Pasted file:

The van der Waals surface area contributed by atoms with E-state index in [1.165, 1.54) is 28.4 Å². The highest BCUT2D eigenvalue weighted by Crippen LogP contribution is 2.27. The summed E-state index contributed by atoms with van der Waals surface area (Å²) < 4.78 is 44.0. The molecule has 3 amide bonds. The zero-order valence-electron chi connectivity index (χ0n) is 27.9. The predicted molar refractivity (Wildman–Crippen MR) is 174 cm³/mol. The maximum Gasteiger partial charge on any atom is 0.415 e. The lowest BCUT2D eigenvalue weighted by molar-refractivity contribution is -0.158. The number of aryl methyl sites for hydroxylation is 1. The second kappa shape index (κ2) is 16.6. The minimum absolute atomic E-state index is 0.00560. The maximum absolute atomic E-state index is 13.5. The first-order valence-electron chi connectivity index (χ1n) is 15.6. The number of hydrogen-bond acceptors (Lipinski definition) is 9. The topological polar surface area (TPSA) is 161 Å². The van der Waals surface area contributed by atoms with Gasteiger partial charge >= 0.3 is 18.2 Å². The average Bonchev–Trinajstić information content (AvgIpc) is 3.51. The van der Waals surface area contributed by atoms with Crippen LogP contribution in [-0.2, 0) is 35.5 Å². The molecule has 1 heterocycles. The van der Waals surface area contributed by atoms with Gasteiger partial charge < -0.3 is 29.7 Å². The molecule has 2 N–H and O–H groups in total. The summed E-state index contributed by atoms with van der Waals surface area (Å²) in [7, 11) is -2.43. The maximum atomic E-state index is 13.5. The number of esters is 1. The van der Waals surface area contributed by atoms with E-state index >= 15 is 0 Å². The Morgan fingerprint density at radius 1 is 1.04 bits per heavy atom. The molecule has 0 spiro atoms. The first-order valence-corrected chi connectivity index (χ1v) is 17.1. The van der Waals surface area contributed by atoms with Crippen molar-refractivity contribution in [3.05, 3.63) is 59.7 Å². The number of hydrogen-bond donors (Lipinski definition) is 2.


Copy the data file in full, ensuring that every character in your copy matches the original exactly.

The van der Waals surface area contributed by atoms with E-state index in [1.165, 1.54) is 28.4 Å². The highest BCUT2D eigenvalue weighted by Crippen LogP contribution is 2.27. The summed E-state index contributed by atoms with van der Waals surface area (Å²) < 4.78 is 44.0. The molecule has 3 amide bonds. The zero-order valence-electron chi connectivity index (χ0n) is 27.9. The predicted molar refractivity (Wildman–Crippen MR) is 174 cm³/mol. The maximum Gasteiger partial charge on any atom is 0.415 e. The lowest BCUT2D eigenvalue weighted by molar-refractivity contribution is -0.158. The number of aryl methyl sites for hydroxylation is 1. The second kappa shape index (κ2) is 16.6. The minimum absolute atomic E-state index is 0.00560. The maximum absolute atomic E-state index is 13.5. The first-order valence-electron chi connectivity index (χ1n) is 15.6. The number of hydrogen-bond acceptors (Lipinski definition) is 9. The topological polar surface area (TPSA) is 161 Å². The van der Waals surface area contributed by atoms with Gasteiger partial charge >= 0.3 is 18.2 Å². The average Bonchev–Trinajstić information content (AvgIpc) is 3.51. The van der Waals surface area contributed by atoms with Crippen LogP contribution in [-0.2, 0) is 35.5 Å². The molecule has 1 heterocycles. The van der Waals surface area contributed by atoms with Gasteiger partial charge < -0.3 is 29.7 Å². The molecule has 2 N–H and O–H groups in total. The summed E-state index contributed by atoms with van der Waals surface area (Å²) in [7, 11) is -2.43. The maximum atomic E-state index is 13.5. The number of esters is 1. The van der Waals surface area contributed by atoms with E-state index >= 15 is 0 Å². The Morgan fingerprint density at radius 1 is 1.04 bits per heavy atom. The molecule has 0 spiro atoms. The first-order valence-corrected chi connectivity index (χ1v) is 17.1. The van der Waals surface area contributed by atoms with Crippen molar-refractivity contribution in [3.05, 3.63) is 59.7 Å². The number of hydrogen-bond donors (Lipinski definition) is 2.